Does primary tracheoesophageal puncture reduce complications after laryngectomy and improve patient communication?

Richard G. Karlen, Robert H. Maisel

Research output: Contribution to journalArticlepeer-review

11 Scopus citations

Abstract

The charts of 96 patients who had a laryngectomy at the University of Minnesota and affiliated hospitals were reviewed to assess the benefit of primary tracheoesophageal puncture (TEP). Patients were stratified into those with primary TEP and those without. There was no statistical difference in rates of esophageal stenosis, stomal stenosis, or wound breakdown without fistula. No fistulas developed in 33 patients who received primary TEP. 52% Of those with primary TEP, used their prosthesis for speech long-term. Only 5 of 63 patients whose surgery did not include primary TEP, received a secondary TEP, and only 2 retained the prosthesis for speech. There was no increased morbidity or incidence of complications after laryngectomy when performing a primary TEP. Patients will maintain the initial form of speech rehabilitation, even if it is less comprehensible. The early postoperative period is convenienced by using the puncture site as the entrance for nutrition during wound healing.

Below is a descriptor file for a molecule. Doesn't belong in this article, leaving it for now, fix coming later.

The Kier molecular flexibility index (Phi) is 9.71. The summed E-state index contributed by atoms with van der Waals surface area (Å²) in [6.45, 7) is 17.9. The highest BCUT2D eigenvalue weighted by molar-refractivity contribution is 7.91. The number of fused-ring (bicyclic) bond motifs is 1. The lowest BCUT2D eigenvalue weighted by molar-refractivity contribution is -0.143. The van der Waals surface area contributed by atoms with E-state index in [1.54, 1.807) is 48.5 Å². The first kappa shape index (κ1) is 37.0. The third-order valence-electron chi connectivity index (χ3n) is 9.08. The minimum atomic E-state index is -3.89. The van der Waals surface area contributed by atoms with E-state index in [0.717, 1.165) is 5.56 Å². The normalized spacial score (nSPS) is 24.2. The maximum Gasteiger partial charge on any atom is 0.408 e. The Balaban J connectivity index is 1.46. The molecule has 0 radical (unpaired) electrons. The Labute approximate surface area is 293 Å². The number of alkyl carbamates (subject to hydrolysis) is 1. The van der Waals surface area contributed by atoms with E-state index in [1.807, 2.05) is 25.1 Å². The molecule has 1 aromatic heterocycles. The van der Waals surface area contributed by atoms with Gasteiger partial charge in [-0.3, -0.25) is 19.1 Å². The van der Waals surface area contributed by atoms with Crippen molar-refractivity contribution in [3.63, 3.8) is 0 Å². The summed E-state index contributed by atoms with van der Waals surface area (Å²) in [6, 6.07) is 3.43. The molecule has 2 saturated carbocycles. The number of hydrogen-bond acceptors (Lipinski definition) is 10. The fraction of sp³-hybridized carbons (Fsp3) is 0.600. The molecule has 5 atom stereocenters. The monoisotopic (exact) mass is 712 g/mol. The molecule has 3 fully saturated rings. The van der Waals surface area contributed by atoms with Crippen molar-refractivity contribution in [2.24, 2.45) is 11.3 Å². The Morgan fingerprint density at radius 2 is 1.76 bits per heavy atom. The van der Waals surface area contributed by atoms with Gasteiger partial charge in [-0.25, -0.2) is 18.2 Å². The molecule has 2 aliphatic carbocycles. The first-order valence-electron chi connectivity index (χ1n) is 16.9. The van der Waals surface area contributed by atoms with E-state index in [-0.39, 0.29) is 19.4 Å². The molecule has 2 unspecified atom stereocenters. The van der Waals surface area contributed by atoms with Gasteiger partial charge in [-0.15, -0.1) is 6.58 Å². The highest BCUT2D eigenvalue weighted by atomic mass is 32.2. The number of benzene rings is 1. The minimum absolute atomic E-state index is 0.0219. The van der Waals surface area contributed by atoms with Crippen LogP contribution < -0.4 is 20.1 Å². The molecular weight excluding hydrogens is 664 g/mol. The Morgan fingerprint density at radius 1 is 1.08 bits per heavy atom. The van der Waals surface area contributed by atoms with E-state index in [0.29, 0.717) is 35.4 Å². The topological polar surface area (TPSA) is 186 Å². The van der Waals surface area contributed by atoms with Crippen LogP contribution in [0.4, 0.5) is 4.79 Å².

Original languageEnglish (US)
Pages (from-to)324-328
Number of pages5
JournalAmerican Journal of Otolaryngology - Head and Neck Medicine and Surgery
Volume22
Issue number5
DOIs
StatePublished - 2001

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